Inaction in the face of opportunities to ban menthol cigarettes
The Food and Drug Administration has repeatedly failed to act on banning menthol cigarettes, even though the agency has data that show the products harm public health.
Although the Family Smoking Prevention and Tobacco Control Act banned flavored cigarettes in 2009, lawmakers granted an exemption to menthol cigarettes, which remain the only flavored cigarette still on the market. The act gave authority to regulate tobacco products to the FDA, which had the opportunity to ban menthol in 2011, but didn’t due to a “lack of research.”
However, a 2011 report from the FDA Tobacco Products Scientific Advisory Committee concluded that “the removal of menthol cigarettes from the marketplace would benefit public health in the United States.” The FDA published its own report two years later, which found that “menthol cigarettes pose a public health risk above that seen with non-menthol cigarettes.”
Truth Initiative® has repeatedly called on the FDA to ban menthol, which makes cigarettes easier to smoke and harder to quit. The most recent effort to push for a menthol cigarette ban has brought DoSomething.org and actor Dexter Darden together with truth® for #MyBigRegret, a campaign that enlists youth to urge the FDA to avenge its biggest regret by banning menthol now.
Research shows that menthol cigarettes:
- Increase smoking initiation among youth and young adults
- Cause greater addiction
- Decrease success in quitting smoking
- Disproportionately affect certain groups, including African-Americans and young people — for example, nearly 90 percent of all African-American smokers use menthol cigarettes
- Slow declines in overall smoking rates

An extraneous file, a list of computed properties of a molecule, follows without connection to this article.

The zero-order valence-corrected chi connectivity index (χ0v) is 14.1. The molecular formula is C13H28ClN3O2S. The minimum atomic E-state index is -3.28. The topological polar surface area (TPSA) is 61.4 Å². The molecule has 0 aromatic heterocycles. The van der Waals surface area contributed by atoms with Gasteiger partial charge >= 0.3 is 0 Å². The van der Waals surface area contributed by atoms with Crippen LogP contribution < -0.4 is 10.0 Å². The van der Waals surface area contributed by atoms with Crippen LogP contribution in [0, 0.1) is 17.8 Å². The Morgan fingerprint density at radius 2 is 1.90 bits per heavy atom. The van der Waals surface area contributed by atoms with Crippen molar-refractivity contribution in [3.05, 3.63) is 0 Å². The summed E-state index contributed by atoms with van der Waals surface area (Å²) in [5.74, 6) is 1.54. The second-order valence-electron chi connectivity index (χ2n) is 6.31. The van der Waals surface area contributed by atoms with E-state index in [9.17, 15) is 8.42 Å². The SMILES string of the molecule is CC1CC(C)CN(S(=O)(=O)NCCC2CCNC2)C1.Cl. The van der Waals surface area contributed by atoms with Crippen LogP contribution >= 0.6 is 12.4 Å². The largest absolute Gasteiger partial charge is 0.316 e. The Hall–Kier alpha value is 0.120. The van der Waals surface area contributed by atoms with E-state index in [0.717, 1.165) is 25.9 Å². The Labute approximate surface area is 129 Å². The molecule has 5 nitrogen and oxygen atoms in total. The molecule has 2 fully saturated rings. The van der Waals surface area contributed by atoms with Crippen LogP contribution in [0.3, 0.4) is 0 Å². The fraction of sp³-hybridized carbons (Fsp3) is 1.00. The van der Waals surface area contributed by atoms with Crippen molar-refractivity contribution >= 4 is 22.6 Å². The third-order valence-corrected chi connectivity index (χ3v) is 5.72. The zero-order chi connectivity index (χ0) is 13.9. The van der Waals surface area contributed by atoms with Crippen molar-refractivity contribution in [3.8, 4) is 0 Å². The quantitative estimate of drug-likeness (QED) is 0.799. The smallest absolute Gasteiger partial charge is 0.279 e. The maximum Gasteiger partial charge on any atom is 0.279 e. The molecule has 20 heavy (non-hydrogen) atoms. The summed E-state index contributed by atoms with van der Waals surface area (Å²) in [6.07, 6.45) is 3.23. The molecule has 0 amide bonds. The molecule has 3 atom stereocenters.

- Are linked to mental illness in adults and depression and anxiety in young adults
Despite these findings, the FDA has yet to propose any regulation to remove menthol cigarettes from the market. In the meantime, some state and local governments have stepped up to enact their own menthol and flavor bans (learn more about what it takes to pass these policies).
Research shows that if menthol cigarettes were banned nationally:
- Over half a million smoking-attributable deaths would be prevented by 2050
- Almost 39 percent of all menthol smokers and 44.5 percent of African-American menthol smokers would try to quit
- Nearly 65 percent of young adult menthol smokers between 18 and 24 would quit smoking and not use any other products
In July 2017, four years after the FDA requested public comment for additional information to help make informed decisions about menthol, the agency announced that it would again request public comment on the role that menthol in tobacco products plays in attracting youth and in helping some smokers switch to potentially less harmful forms of nicotine delivery.
To participate in the #MyBigRegret campaign, young people can tweet their big regrets since 2011 using #MyBigRegret, tagging @FDATobacco and linking to a truth petition to get menthol tobacco products off the market. #MyBigRegret follows the truth Finish Flavors tour, an effort to raise awareness of the impact of menthol and flavored tobacco products and the marketing tactics tobacco companies use to attract young smokers.
By Dec. 28, participants can sign up for the #MyBigRegret campaign — at DoSomething.org or by texting REGRET to 38383 — and upload a screenshot of their tweet for the chance to win a $5,000 scholarship.
For more information on #MyBigRegret, visit www.dosomething.org/regret. For more information on menthol, read our fact sheet.